About Jennifer Mudd Houghtaling
On July 7, 2001, Jennifer Mudd Houghtaling lost her battle with postpartum depression. She left behind her husband, Jeff; her son, Brandon; and her parents, Joan and Dr. Charles Mudd. Following Jennifer’s death, her family established the Jennifer Mudd Houghtaling Postpartum Depression Foundation to honor her memory, prevent more such tragedies from occurring, and assist other women struggling with the illness.
The following memorial was composed by Jennifer’s friend Linley George Othman.
She Had a Heart as Big as the Moon and Pure as Gold
No one would be more stunned by the turn of events that created the Jennifer Mudd Houghtaling Postpartum Depression Foundation than Jennifer. Her ebullient joy and laser beam of personal interest and insight was her gift to everyone she knew and loved. Carefree, energetic, devoted and nonjudgmental, Jennifer would want to know what she could do to help this cause, how does this terrible disease occur, and most of all, what needs to be done to solve it.
It was her generosity of spirit that was so special. Be it being an active member of the Big Sister program, teaching adults to read, keeping in touch with an aged friend who had become blind, or trying to convert her dog (unsuccessfully) to being a vegetarian, Jennifer made all those around her feel like they mattered. That light should have shone brightly on her much desired and cherished baby boy Brandon. More than anything, Jennifer wanted Brandon. When she found out that she was carrying a baby boy, she named him immediately and changed the password in her computer to Brandon so she could see his name and say it every day.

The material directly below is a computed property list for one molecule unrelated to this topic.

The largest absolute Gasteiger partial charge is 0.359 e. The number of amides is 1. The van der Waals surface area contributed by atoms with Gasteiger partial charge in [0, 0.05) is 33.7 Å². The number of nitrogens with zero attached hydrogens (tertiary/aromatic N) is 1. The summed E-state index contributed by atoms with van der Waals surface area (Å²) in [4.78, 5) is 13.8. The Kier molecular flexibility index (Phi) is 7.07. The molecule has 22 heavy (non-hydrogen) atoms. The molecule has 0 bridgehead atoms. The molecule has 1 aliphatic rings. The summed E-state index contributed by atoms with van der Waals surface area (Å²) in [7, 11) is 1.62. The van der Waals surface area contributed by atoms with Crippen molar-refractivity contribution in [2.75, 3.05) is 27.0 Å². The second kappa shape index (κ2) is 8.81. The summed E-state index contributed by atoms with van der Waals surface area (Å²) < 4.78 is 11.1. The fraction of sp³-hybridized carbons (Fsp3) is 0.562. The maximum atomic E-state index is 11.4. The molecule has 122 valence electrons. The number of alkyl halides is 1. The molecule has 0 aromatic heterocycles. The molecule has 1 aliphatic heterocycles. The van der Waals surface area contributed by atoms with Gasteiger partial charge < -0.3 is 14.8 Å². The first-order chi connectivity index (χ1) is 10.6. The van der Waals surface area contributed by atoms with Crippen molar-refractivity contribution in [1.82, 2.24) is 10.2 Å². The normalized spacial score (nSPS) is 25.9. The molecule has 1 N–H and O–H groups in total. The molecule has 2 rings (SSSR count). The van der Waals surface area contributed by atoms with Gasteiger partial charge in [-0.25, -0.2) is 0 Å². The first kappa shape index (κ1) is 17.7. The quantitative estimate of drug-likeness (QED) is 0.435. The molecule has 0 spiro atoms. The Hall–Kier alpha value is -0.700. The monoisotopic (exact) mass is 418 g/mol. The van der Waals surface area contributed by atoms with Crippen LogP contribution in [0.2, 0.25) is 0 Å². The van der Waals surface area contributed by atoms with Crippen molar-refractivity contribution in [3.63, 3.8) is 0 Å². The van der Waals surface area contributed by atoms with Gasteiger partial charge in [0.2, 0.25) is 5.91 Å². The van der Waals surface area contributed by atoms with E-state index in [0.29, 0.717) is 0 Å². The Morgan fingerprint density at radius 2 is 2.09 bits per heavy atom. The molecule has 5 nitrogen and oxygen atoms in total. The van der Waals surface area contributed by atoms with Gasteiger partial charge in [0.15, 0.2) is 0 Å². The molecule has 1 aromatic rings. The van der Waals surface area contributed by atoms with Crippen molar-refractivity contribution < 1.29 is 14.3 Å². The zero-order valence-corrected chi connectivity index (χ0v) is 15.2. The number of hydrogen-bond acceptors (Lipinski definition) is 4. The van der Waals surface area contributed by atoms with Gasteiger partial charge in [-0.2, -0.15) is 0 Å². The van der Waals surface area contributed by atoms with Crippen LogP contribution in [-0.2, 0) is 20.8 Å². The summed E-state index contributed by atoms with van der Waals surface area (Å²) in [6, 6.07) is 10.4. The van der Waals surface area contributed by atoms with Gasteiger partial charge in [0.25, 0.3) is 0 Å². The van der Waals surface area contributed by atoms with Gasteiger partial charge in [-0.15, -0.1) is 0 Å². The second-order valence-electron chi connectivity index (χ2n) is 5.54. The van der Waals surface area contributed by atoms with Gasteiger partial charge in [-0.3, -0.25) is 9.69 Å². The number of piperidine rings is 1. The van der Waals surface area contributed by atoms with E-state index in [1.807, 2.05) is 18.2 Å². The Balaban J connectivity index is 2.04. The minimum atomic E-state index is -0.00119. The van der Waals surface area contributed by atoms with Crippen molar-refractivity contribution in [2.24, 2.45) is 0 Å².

One in ten new mothers experience postpartum depression. One in a thousand new mothers suffers from postpartum psychosis.
Our goal is to educate the public to get clear and useful information about postpartum depression to pregnant women, new mothers, and their families. Our programs to educate health care professionals include promoting and supporting training for working with pregnant women and new mothers. Last but not least, we encourage better care by introducing health care providers to screening tools, best practice treatments, and effective postpartum depression treatment programs while helping health care providers institute effective programs within their institutions and practices.
We honor and celebrate Jennifer’s life, which touched myriads of people in more ways than she will ever know. We look forward to your support in spreading the word about this disease and the help that our Foundation can bring.